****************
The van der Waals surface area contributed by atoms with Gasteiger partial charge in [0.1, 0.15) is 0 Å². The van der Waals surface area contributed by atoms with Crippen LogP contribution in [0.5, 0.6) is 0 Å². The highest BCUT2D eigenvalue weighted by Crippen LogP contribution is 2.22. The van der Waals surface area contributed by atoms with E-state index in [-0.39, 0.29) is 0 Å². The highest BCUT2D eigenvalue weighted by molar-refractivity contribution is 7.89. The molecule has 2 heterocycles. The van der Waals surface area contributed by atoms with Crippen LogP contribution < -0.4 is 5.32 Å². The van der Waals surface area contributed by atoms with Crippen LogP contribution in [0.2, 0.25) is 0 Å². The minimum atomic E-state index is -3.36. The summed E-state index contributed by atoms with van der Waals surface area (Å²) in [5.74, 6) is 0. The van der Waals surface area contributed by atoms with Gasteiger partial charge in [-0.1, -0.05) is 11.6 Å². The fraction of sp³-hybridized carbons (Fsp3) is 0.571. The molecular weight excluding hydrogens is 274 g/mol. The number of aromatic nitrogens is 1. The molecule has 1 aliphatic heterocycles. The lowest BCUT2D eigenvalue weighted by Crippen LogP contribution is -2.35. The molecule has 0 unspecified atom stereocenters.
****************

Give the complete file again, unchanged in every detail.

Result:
The van der Waals surface area contributed by atoms with Gasteiger partial charge in [0.1, 0.15) is 0 Å². The van der Waals surface area contributed by atoms with Crippen LogP contribution in [0.5, 0.6) is 0 Å². The highest BCUT2D eigenvalue weighted by Crippen LogP contribution is 2.22. The van der Waals surface area contributed by atoms with E-state index in [-0.39, 0.29) is 0 Å². The highest BCUT2D eigenvalue weighted by molar-refractivity contribution is 7.89. The molecule has 2 heterocycles. The van der Waals surface area contributed by atoms with Crippen LogP contribution < -0.4 is 5.32 Å². The van der Waals surface area contributed by atoms with Crippen LogP contribution in [0.2, 0.25) is 0 Å². The minimum atomic E-state index is -3.36. The summed E-state index contributed by atoms with van der Waals surface area (Å²) in [5.74, 6) is 0. The van der Waals surface area contributed by atoms with Gasteiger partial charge in [-0.1, -0.05) is 11.6 Å². The fraction of sp³-hybridized carbons (Fsp3) is 0.571. The molecular weight excluding hydrogens is 274 g/mol. The number of aromatic nitrogens is 1. The molecule has 1 aliphatic heterocycles. The lowest BCUT2D eigenvalue weighted by Crippen LogP contribution is -2.35. The molecule has 0 unspecified atom stereocenters.